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As a city that seems to float between Europe and Asia, removed by a lagoon from the tempos of terra firma, Venice has long seduced the Western imagination. Since the 1797 fall of the Venetian Republic, fantasies about the sinking city have engendered an elaborate series of romantic clichés, provoking conflicting responses: some modern artists and intellectuals embrace the resistance to modernity manifest in Venice's labyrinthine premodern form and temporality, whereas others aspire to modernize by "killing the moonlight" of Venice, in the Futurists' notorious phrase. Spanning the history of literature, art, and architecture—from John Ruskin, Henry James, and Ezra Pound to Manfredo Tafuri, Italo Calvino, Jeanette Winterson, and Robert Coover—Killing the Moonlight tracks the pressures that modernity has placed on the legacy of romantic Venice, and the distinctive strains of aesthetic invention that resulted from the clash. In Venetian incarnations of modernism, the anachronistic urban fabric and vestigial sentiment that both the nation-state of Italy and the historical avant-garde would cast off become incompletely assimilated parts of the new. Killing the Moonlight brings Venice into the geography of modernity as a living city rather than a metaphor for death, and presents the archipelago as a crucible for those seeking to define and transgress the conceptual limits of modernism. In strategic detours from the capitals of modernity, the book redrafts the confines of modernist culture in both geographical and historical terms.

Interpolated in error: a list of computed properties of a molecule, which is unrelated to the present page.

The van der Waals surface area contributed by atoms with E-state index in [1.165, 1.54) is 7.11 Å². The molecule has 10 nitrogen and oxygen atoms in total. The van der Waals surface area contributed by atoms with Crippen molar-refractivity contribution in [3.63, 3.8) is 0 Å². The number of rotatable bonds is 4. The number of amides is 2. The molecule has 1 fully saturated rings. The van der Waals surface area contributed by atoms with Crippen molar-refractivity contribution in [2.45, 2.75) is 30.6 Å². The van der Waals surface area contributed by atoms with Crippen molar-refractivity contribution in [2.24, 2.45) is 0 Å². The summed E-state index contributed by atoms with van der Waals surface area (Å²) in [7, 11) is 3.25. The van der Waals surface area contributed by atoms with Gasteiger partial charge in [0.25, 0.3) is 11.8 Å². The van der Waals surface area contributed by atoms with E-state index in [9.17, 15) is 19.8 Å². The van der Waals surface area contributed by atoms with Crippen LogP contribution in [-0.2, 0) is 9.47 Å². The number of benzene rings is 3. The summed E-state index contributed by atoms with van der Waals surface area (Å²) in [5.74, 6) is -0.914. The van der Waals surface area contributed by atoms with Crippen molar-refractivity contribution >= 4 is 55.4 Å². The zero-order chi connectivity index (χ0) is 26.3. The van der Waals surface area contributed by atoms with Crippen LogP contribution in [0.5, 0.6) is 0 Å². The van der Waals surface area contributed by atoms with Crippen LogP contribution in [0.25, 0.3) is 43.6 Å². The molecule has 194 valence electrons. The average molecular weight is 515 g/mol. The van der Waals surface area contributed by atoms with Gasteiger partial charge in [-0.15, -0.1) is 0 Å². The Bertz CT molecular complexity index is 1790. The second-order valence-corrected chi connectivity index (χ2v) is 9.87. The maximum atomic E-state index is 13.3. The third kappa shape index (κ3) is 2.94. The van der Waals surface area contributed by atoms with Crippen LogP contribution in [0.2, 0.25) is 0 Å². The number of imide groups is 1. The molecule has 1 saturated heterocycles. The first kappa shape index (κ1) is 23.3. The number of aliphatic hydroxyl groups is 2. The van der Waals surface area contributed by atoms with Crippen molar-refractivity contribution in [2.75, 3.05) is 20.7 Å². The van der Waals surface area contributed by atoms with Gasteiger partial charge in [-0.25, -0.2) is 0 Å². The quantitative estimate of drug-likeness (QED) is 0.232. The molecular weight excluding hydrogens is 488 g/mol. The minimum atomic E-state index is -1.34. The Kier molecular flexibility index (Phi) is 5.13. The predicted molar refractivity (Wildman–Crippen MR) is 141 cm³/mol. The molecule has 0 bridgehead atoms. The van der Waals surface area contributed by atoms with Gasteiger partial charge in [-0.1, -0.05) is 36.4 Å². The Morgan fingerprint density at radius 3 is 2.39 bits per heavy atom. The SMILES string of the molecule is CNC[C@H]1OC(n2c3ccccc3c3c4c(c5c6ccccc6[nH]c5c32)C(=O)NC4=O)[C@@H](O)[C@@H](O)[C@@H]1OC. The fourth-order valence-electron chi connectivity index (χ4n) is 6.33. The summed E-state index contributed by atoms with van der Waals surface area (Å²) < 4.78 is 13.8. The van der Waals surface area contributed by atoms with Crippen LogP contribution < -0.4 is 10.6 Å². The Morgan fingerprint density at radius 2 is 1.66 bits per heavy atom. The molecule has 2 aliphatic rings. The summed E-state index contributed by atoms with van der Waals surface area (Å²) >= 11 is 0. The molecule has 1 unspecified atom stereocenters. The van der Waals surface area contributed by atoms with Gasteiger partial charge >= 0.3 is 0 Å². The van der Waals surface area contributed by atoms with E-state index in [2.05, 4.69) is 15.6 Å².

Transcultural Cities

Author: Jeffrey Hou
Editor: Routledge
ISBN: 1135122040
Size: 20,56 MB